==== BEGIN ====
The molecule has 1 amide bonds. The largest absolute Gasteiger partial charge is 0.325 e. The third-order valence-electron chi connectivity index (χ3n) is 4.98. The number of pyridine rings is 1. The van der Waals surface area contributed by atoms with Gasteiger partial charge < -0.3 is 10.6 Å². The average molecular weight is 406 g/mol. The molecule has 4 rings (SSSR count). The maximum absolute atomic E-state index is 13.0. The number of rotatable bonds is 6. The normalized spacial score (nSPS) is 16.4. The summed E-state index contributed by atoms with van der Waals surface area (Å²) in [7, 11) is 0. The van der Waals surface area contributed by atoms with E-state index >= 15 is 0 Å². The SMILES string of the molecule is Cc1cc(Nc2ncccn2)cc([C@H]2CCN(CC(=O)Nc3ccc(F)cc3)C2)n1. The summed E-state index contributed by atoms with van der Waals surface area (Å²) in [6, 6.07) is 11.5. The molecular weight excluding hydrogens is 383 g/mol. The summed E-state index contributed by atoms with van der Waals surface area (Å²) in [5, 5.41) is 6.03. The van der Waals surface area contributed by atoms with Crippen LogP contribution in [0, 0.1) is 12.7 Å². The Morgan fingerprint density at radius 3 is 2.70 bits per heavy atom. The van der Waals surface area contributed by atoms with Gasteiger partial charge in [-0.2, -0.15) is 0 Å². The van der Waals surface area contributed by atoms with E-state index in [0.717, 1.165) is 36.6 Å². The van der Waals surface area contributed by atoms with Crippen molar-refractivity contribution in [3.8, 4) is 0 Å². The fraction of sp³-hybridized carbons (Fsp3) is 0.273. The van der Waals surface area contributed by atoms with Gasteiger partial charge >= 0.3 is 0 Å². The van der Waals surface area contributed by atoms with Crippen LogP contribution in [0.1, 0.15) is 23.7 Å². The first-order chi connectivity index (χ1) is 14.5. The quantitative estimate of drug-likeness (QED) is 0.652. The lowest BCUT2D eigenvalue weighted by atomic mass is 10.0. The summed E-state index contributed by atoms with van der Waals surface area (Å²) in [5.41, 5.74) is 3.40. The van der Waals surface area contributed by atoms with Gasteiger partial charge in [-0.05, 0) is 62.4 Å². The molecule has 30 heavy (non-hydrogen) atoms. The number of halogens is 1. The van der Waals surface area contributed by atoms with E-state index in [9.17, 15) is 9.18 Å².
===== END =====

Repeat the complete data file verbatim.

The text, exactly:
The molecule has 1 amide bonds. The largest absolute Gasteiger partial charge is 0.325 e. The third-order valence-electron chi connectivity index (χ3n) is 4.98. The number of pyridine rings is 1. The van der Waals surface area contributed by atoms with Gasteiger partial charge < -0.3 is 10.6 Å². The average molecular weight is 406 g/mol. The molecule has 4 rings (SSSR count). The maximum absolute atomic E-state index is 13.0. The number of rotatable bonds is 6. The normalized spacial score (nSPS) is 16.4. The summed E-state index contributed by atoms with van der Waals surface area (Å²) in [7, 11) is 0. The van der Waals surface area contributed by atoms with E-state index >= 15 is 0 Å². The SMILES string of the molecule is Cc1cc(Nc2ncccn2)cc([C@H]2CCN(CC(=O)Nc3ccc(F)cc3)C2)n1. The summed E-state index contributed by atoms with van der Waals surface area (Å²) in [6, 6.07) is 11.5. The molecular weight excluding hydrogens is 383 g/mol. The summed E-state index contributed by atoms with van der Waals surface area (Å²) in [5, 5.41) is 6.03. The van der Waals surface area contributed by atoms with Crippen LogP contribution in [0, 0.1) is 12.7 Å². The Morgan fingerprint density at radius 3 is 2.70 bits per heavy atom. The van der Waals surface area contributed by atoms with Gasteiger partial charge in [-0.2, -0.15) is 0 Å². The van der Waals surface area contributed by atoms with E-state index in [0.717, 1.165) is 36.6 Å². The van der Waals surface area contributed by atoms with Crippen molar-refractivity contribution in [3.8, 4) is 0 Å². The fraction of sp³-hybridized carbons (Fsp3) is 0.273. The van der Waals surface area contributed by atoms with Gasteiger partial charge >= 0.3 is 0 Å². The van der Waals surface area contributed by atoms with Crippen LogP contribution in [0.1, 0.15) is 23.7 Å². The first-order chi connectivity index (χ1) is 14.5. The quantitative estimate of drug-likeness (QED) is 0.652. The lowest BCUT2D eigenvalue weighted by atomic mass is 10.0. The summed E-state index contributed by atoms with van der Waals surface area (Å²) in [5.41, 5.74) is 3.40. The van der Waals surface area contributed by atoms with Gasteiger partial charge in [-0.05, 0) is 62.4 Å². The molecule has 30 heavy (non-hydrogen) atoms. The number of halogens is 1. The van der Waals surface area contributed by atoms with E-state index in [9.17, 15) is 9.18 Å².